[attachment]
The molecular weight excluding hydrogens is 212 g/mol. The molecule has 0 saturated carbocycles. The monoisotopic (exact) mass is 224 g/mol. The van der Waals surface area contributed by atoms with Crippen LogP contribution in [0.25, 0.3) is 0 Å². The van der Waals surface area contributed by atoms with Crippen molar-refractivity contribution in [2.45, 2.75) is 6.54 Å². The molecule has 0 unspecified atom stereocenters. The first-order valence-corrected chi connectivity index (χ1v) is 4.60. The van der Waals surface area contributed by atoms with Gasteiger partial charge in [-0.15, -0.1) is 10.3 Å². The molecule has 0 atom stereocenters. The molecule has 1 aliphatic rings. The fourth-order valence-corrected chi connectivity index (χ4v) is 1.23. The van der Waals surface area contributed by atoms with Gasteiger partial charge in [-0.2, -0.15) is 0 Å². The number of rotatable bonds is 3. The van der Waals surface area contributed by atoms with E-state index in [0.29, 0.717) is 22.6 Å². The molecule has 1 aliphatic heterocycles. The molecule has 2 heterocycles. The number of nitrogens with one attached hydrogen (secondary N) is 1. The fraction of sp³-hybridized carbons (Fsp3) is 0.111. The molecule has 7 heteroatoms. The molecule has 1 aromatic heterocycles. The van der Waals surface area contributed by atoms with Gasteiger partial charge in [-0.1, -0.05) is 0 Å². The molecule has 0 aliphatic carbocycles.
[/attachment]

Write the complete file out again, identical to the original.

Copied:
The molecular weight excluding hydrogens is 212 g/mol. The molecule has 0 saturated carbocycles. The monoisotopic (exact) mass is 224 g/mol. The van der Waals surface area contributed by atoms with Crippen LogP contribution in [0.25, 0.3) is 0 Å². The van der Waals surface area contributed by atoms with Crippen molar-refractivity contribution in [2.45, 2.75) is 6.54 Å². The molecule has 0 unspecified atom stereocenters. The first-order valence-corrected chi connectivity index (χ1v) is 4.60. The van der Waals surface area contributed by atoms with Gasteiger partial charge in [-0.15, -0.1) is 10.3 Å². The molecule has 0 atom stereocenters. The molecule has 1 aliphatic rings. The fourth-order valence-corrected chi connectivity index (χ4v) is 1.23. The van der Waals surface area contributed by atoms with Gasteiger partial charge in [-0.2, -0.15) is 0 Å². The number of rotatable bonds is 3. The van der Waals surface area contributed by atoms with E-state index in [0.29, 0.717) is 22.6 Å². The molecule has 1 aliphatic heterocycles. The molecule has 2 heterocycles. The number of nitrogens with one attached hydrogen (secondary N) is 1. The fraction of sp³-hybridized carbons (Fsp3) is 0.111. The molecule has 7 heteroatoms. The molecule has 1 aromatic heterocycles. The van der Waals surface area contributed by atoms with Gasteiger partial charge in [-0.1, -0.05) is 0 Å². The molecule has 0 aliphatic carbocycles.